When keepsakes become priceless, their upkeep becomes pricey. Priyank and Paritosh Mehta, the founders of Trunks Company, and Livio Delesgues, its chief designer, understood this when they launched their design studio in Jaipur. Three years since, they’ve created bespoke luxury trunks that can house everything from expensive mechanical watches to tiaras to rifles and swords.
The half-Italian, half-French Delesgues grew up “in the streets of Paris and exploring the beauty of Europe”. With a Masters in product and interior design from AcadémieCharpentier, Paris, he eventually wound up in Bangalore, until “the wheels of destiny set in motion, and I happened to meet my co-founders, Priyank and Paritosh Mehta”. His first creation is still Trunks Company’s best-selling one: the bar trunk, which can hold crystal glasses, a built-in ice bucket, bar tools and a dozen or so bottles.
When the trio started out, they decided they would collate only the best raw materials in the world. So, the leather is sourced from Italy and France and the locks from Germany and Brazil. The craftsmanship is all Indian, with each trunk taking about 400 hours to make. They get almost one enquiry a day, with 50 per cent converting into orders. With a price range of Rs 5 to 15 lakhs, each trunk is also customised to the client’s needs. “It’s our pride and honour to have been able to handcraft some very distinctive trunks,” says Paritosh Mehta. In this spirit, they’ve created trunks for poker sets, golf trunks, a turban trunk, a music trunk with built-in speakers, woofers, USB ports and an iPod dock, and “a sword trunk that was presented to a royal groom by the bride’s family during the wedding ceremony”.
While some of their trunks are quite breathtaking, others are like glorified boxes. The safe trunk, for example, looks like a classed-up version of a bank locker, and the pink dressing trunk looks like a grown-up version of Barbie’s cupboard. Delesgues is particularly proud of two trunks. “The most challenging aspect in the music trunk was the acoustic installation, which had to be just perfect in order to achieve clarity of sound.
Eventually, the design came out to be a real delight, both in appearance and functionality,” he says. The music trunk, with its powder-blue interiors, is also the most pimped out of the lot. “The watch collector’s trunk was also an interesting discovery. The watch winders and the intricate designing of its individual parts was a challenge,” he says.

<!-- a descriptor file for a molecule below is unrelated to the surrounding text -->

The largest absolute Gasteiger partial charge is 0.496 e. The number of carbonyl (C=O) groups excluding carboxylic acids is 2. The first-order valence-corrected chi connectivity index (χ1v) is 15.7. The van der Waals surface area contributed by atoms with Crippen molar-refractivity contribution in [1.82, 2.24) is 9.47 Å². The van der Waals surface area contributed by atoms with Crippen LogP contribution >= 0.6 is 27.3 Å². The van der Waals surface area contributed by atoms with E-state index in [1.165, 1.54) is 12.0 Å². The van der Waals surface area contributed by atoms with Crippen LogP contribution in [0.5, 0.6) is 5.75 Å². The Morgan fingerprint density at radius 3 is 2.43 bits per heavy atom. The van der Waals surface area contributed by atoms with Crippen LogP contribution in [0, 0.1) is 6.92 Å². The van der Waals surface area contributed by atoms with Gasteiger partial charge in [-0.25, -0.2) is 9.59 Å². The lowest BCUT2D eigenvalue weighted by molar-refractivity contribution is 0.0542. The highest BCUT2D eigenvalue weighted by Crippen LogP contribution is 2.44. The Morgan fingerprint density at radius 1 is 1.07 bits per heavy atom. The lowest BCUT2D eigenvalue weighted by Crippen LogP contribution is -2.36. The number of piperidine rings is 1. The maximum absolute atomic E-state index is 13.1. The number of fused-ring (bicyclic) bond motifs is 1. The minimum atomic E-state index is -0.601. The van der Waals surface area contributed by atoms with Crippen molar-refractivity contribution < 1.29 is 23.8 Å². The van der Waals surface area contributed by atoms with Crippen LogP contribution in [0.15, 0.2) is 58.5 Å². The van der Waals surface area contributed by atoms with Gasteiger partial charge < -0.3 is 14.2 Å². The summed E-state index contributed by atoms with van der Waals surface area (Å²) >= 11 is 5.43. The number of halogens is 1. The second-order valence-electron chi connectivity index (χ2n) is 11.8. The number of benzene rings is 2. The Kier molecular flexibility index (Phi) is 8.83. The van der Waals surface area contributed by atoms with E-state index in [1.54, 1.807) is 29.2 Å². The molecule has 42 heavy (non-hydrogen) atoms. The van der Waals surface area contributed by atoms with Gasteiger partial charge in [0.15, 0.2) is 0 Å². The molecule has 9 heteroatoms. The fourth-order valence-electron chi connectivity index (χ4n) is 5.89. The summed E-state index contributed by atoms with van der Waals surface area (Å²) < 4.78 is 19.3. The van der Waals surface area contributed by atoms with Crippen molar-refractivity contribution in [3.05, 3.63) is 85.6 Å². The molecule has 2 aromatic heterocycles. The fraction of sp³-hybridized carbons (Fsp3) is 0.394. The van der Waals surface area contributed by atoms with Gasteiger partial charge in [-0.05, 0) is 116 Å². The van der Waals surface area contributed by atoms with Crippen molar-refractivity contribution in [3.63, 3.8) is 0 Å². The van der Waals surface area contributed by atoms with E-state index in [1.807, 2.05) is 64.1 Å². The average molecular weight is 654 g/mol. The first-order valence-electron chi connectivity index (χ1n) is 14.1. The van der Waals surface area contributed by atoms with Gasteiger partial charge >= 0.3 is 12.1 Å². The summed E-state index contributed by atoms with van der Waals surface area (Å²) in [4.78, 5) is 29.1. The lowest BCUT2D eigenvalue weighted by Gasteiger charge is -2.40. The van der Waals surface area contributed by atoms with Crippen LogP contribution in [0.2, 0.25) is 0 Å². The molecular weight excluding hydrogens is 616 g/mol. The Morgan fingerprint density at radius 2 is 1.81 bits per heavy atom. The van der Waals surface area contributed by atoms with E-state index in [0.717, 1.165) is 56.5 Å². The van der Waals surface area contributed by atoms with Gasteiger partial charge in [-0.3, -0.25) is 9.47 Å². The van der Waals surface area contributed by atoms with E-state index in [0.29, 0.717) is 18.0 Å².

Trunks Company has retail partners in five cities in India. The only place they sell in Mumbai is in Pinakin, celebrity architect Pinakin Patel’s Lower Parel store. Pinakin’s chief executive officer, Piyush Raj, met Trunks Company’s owners at an ACE Exhibition in Mumbai and, today, stocks practically every trunk by the studio. “We liked their style, the finish and the design element in their products, which fits the aesthetics of our store,” says Raj. “But, what sets their trunks apart is the technology — from the moveable bar trunk with rechargeable LED lights that function on sensors to the dressing trunk that has outlets for hair dryers to the cabinet bar trunk fitted with a fridge and a wine cellar.”
Much like the slice of vintage they sell, the Mehtas are also an old-fashioned lot. They’re uncomfortable with talk of money, choosing to defer questions on it. And, it would be easier to get ivory sellers to reveal their clients’ identities than these two. Reportedly, actor Ranbir Kapoor owns the bar trunk and director Karan Johar has a made-to-order one for his personal effects. The rest can be best guessed as a mix of the royal and the eccentric, sometimes, as the same person.
Trunks Company caters to the homeowner whose house is more like a museum — showy rather than lived-in. But, as Freud had once written about the things that clutter our homes, such as armchairs and artificial flowers, “Are we to hang our hearts on such little things? Yes, and without hesitation.”